Mindful Mimi's blog has moved!

You will be automatically redirected to the new address. If that does not occur, visit
and update your bookmarks.

The less routine the more life -- Amos Bronson Alcott

>> 29 April 2009

ROUTINE a course of normative, standardized actions or procedures that are followed regularly, often repetitiously.

You get up in the morning, prepare and eat breakfast, brush your teeth, dress, take the car and drive the same way to work. Routine. It is safe. It is a no-brain activity.

Those of you with children know that such a peaceful routine hardly ever exists in the morning. Child does not like the jam on the bread, wants the bread cut in small squares, shoes are missing, runny nose needs to be wiped... But a routine gets created that plans in for these unforeseen little things. So it's still a routine.

What happens if you have to go on a training course in a different location than your workplace? What happens if your partner is on a business trip and you have to do his part of the morning routine as well and also drive the kids to daycare?

Little changes that can bring on a lot of stress.

Usually when I drive to work, my mind is already at work. I am thinking about what I have to do, by when etc. I hardly notice the road. It's the same as every day.

This morning I drove to another location due to a training. I left too early to make sure to be on time (what with the unfamiliar itinerary and all) so I had time. And I noticed the trees in bloom, a new construction site, a field where there used to be a building, the sun shimmering through the forest...

I was much more aware of things. I was not thinking of work or of the course ahead.

I started thinking about routine and the many forms of it we have in our lives. And whether routine is good or bad.

If a routine works because it saves you time, does it still allow you to notice things?
Could there be a better, maybe even faster way of doing things but you're so set in your ways that this possibility never even pops up?
Do we stay in the routine because it's safe?
How much routine is needed? How much is good?

When I link routine to creativity, I know that you need to set up a certain routine to create. You need to have a schedule that sets the time to create. Whether what you create is good or bad or bad doesn't matter.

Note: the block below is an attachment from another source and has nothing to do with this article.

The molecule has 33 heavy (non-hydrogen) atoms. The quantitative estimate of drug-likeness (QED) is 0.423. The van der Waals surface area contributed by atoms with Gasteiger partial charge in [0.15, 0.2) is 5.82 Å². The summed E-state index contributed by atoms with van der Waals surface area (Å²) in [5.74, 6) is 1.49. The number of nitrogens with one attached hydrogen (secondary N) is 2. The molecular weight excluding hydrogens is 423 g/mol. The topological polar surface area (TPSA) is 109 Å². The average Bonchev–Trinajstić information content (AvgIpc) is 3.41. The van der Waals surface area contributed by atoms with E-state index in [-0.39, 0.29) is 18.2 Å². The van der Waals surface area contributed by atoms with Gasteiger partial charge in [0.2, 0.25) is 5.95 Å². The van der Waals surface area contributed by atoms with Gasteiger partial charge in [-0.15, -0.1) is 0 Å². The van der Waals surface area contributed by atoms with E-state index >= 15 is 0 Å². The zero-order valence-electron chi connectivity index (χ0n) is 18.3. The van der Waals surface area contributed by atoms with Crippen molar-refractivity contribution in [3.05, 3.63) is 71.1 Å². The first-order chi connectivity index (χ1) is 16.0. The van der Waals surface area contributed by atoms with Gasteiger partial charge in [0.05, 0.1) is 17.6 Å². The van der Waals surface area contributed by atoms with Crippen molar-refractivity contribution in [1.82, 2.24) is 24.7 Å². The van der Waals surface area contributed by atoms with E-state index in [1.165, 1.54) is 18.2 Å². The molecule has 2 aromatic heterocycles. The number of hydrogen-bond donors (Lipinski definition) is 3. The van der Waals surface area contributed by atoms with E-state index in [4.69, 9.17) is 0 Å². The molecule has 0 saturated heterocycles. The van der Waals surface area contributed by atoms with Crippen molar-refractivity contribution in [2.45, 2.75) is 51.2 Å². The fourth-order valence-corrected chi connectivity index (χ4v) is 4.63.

You don't wait to be in a 'working mood' to go to work and do your job, do you? You go and you start doing it. Creativity is the same.

However, if you are too set in routine ways, you tend to notice things less. You tend to be less open to new things and ideas 'because that is just the way you do things'.

So here's a few tips to try and break the routine from time to time:

  1. Brush your teeth with your non dominant hand.
  2. Drive another way to work.
  3. Go two nights in a row without television/pc.
  4. Re-arrange the location of your furniture (for a day or for longer).
  5. Get up early in the morning to watch the sun come up.
  6. Go for a walk when it's raining.
  7. Let your child wear what HE-SHE wants to wear (whether it's color coordinated or not).
  8. Change your hairstyle (for from curly to straight or vice versa for a day).
  9. Smile at strangers.
  10. Talk to a person you would normally not even notice (the janitor, the mailman, ...).
  11. Sleep on the other side of the bed for one night.
  12. In summer, spend a night in a tent in the garden with the kids. Make it an adventure.
  13. Go to see someone in person instead of writing an email.
  14. Watch a show on television which is the opposite of what you'd normally watch.
  15. Eat dessert before the meal.
  16. Eat with chopsticks for a change.
  17. Make up a story instead of reading a book to your kids.
  18. Leave the mess for a day instead of cleaning it up immediately.
  19. Treat your colleagues to croissants for no reason.
  20. Go 'complaint-free' for a day.
  21. Learn a new skill.